Genre: Casual, Strategy (Defense)
Developer: PopCap Games
Publisher: PopCap Games
Zolgar paid: $9.99
Zolgar's rating: 7/10
Replayability: Moderate to High
Plants Vs. Zombies (PvZ) is one of those games which “real” gamers looked at and said “wow, that looks like an absolutely stupid game.” especially coming from PopCap (considered kings of casual gaming). However, once they downloaded the free demo and played it, they realized it was actually a very well made, fun little game.
PvZ has been called a 'gateway' game, leading casual gamers to playing “real” games. If you ask me, that's a very accurate definition of it, and it also got “real” gamers looking at casual games for entertainment (which makes it the perfect game for those of us who love both already). It's a quick, simple game to pick up, but it has a depth of strategy to it that actually makes you pay attention to what's going on.
PvZ is a form of Tower Defense game, though not in the typical sense that people are used to. The basic premise is Zombies have attacked! and you have an assortment of weaponized plants to defend your home with. Your yard is conveniently broken down in to 5 straight lanes, which the zombies are restricted to.
So as the Zombies shamble down the lanes, you place your various offensive and defensive plants. Things like Pea Shooters, Sun Flowers, Wall Nuts, Potato Mines, Chompers and so much more. Hopefully, you've built a defensive structure that provides you with an adequate amount of resources, and kills the Zombies before they reach your house. If they reach your house though, all hope is not lost! Each lane has a final line of defense, a lawn mower. If a Zombie reaches the lawn mover, it fires up and tears down the lane it's on, killing every Zombie in it. However if a second Zombie reaches the end of that lane, you're frelled.
Unlike the traditional Tower Defense, you do not get additional (resource) by way of killing the Creep, nor do you get it at the end of each wave.
There are two forms of resources in PvZ:
Sun: This is your 'building towers' resource, which comes in two forms. The first is falling from the sky in daytime levels, the second is from certain plants. When it spawns, you have to click it within about 20 seconds (I think) else it is lost forever.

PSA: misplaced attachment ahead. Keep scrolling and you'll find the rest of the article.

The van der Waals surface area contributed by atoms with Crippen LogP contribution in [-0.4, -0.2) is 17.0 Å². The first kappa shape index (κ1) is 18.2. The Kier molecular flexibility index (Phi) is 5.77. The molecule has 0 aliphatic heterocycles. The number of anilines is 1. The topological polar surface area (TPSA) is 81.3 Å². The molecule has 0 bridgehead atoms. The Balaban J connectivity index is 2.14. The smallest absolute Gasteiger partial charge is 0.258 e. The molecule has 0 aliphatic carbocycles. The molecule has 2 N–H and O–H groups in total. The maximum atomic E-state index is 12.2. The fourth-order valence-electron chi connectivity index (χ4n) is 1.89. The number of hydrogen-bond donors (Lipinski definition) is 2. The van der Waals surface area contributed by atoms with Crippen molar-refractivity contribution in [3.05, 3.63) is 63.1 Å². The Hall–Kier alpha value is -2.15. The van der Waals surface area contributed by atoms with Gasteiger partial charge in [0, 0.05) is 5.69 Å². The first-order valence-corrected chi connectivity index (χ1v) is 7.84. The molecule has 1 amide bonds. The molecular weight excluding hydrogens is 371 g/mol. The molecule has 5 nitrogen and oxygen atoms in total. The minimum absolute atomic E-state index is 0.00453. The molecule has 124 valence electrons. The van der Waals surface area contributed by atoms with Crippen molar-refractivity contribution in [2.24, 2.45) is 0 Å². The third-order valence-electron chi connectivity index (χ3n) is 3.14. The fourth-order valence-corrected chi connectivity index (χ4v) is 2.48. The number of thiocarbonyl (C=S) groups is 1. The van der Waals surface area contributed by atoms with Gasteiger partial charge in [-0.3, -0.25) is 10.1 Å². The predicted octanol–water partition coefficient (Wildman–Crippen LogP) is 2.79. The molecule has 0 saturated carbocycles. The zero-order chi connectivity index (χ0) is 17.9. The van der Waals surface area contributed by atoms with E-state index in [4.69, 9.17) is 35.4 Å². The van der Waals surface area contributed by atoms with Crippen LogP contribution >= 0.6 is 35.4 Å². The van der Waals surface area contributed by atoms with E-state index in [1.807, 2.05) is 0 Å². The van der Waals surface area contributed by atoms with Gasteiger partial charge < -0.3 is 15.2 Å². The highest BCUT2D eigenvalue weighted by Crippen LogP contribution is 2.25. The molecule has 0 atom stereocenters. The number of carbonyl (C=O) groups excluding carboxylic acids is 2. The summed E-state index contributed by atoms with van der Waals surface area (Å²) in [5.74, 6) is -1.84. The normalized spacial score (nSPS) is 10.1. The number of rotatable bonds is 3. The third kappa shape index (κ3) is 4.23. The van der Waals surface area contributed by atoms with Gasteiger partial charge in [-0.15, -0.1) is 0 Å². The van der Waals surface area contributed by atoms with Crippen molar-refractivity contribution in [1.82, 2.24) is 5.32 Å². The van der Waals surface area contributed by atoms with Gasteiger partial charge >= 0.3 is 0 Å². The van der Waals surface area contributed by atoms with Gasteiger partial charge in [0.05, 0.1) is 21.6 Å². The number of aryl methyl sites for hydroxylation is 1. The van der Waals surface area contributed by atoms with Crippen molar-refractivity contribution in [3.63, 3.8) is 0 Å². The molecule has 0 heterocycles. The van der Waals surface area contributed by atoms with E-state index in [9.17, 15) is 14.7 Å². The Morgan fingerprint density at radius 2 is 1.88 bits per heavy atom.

Money: Money is used to purchase things like additional plant types, seed slots, etc. from your crazy neighbor. Money come primarily as random drops from defeated Zombies, as well you gain a bonus for each lawn mower remaining at the end of the level.
The game has 3 main 'stages', front yard, back yard and roof, each with a day and night phase as well. Front yard, daytime is the easiest and teaches you how to play the game, from there each one has certain special traits. Night time, of course, you get less Sun but you can use Mushrooms, which have a much lower sun requirement.. though this is countered by them not being usable during the day (without a special plant). All together totaling 50 individual levels.
If that's not enough for you, PvZ also features an assortment of mini games (such as 'Wall-Nut Bowling' where you use Wall-Nuts to bowl down incoming zombies), a puzzle mode (which I don't recall, it's not unlocked on the machine I'm playing it on now), Survival mode, and a 'Zen Garden' for if you just want to simulate a garden (with really weird plants). Meaning there's more than enough content to keep you happy for a while.
Also, PvZ has Achievements (at least on Steam), and for once we're not talking generic, pointless achievements that you earn for playing the game. Almost all the achievements in PvZ are ones that you have to do something special to get, like beating a daytime map with Mushrooms or activating Mustache Mode (which I won't tell you how to do).
As one might expect, the graphics are somewhat cartoony, however they're very well drawn, and I believe they will age well over the next few years.
Still not sure it's the game for you? Try the Demo. Remember, first hit's always free!
You can also get your fix on Android devices, iOS devices, Macs, Nintendo DS, and soon: LCD implants behind your eyelids, so you can play while you sleep. (OK, so one of those is a complete fabrication.)
(Screenshots shamelessly stolen from Impulse and Steam)
“Addictive, time-sucking games, and always a free trial version.. PopCap or PopCrack? You decide.”
Pricing and availability:
PopCap: $19.95 (wait what?)